It’s been a challenging few years for all of us, and in the midst of it all you were writing your first novel. After a slew of non-fiction books on sustainability, why did you switch to fiction?
One motivation was selfish- after years of fact-finding and reporting about more sensible ways of living, I wanted to have some fun and maybe produce a few more “smiles per hour” at my writing desk.
A bigger motivation was the potential of fiction to create change. Facts alone will never change the world but authentic emotions, compelling stories and strong role models can. I wanted to paint credible characters whose lives center on qualities like trust, generosity, and moderation. They are successful in an unselfish way. A shift in their values has given them a new identity, a new sense of pride. Their lifestyle is not about what they give up but what they get: a more purposeful, less stressful life. In a sense, they are messengers from the future.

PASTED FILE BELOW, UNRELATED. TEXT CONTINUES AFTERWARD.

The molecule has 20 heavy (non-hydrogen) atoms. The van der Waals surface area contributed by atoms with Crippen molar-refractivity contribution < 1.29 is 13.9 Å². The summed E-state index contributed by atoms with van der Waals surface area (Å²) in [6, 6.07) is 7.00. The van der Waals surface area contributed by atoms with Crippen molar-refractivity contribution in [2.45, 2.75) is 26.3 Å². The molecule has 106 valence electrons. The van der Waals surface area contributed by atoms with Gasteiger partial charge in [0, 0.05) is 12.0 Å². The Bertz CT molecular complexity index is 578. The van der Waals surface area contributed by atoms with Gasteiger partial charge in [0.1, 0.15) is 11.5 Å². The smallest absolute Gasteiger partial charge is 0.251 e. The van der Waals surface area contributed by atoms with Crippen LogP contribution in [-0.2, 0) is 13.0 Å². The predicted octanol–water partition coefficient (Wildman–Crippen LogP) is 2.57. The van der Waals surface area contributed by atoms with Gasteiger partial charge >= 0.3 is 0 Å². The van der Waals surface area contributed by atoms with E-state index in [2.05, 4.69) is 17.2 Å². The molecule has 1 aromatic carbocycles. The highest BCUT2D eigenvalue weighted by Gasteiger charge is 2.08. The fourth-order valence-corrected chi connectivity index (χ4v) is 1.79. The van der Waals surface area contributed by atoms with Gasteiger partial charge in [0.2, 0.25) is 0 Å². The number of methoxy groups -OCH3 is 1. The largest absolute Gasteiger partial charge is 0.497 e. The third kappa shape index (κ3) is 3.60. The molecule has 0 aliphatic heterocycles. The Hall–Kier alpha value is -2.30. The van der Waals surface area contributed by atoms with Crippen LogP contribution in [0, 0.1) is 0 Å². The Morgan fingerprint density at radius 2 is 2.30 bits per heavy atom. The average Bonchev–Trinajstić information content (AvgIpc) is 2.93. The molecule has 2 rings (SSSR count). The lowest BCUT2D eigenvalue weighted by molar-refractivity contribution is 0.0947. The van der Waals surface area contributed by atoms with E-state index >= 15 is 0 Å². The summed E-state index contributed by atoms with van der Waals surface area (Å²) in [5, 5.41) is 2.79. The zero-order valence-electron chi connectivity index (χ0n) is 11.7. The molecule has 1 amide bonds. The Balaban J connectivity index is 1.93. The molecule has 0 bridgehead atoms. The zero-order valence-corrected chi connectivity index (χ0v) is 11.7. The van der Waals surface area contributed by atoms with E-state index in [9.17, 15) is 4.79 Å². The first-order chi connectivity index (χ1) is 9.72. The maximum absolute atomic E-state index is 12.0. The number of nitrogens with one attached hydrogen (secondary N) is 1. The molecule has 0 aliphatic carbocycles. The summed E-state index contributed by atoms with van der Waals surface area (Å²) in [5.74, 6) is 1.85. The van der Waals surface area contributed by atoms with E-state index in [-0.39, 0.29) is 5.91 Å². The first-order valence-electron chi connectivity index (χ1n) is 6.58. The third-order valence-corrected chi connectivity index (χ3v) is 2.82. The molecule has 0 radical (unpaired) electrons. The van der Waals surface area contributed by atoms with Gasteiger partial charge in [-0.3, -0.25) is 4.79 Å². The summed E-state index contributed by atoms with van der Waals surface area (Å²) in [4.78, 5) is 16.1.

Of course, writing a novel wasn’t as easy as I had imagined. Procrastination can be very seductive- especially if there’s a well-loved, one-acre garden out back or a guitar leaning against the wall. But you know what? As my characters evolved and got to know each other, they charmed me with their authenticity, their determination, their hit-and-miss romances, and even their acts of extreme bravery. They empowered me to write the best story I could.
You’ve said that your story takes place in 2017 BC – Before Covid. How would your characters have done in quarantine? Did they remain productive, and upbeat?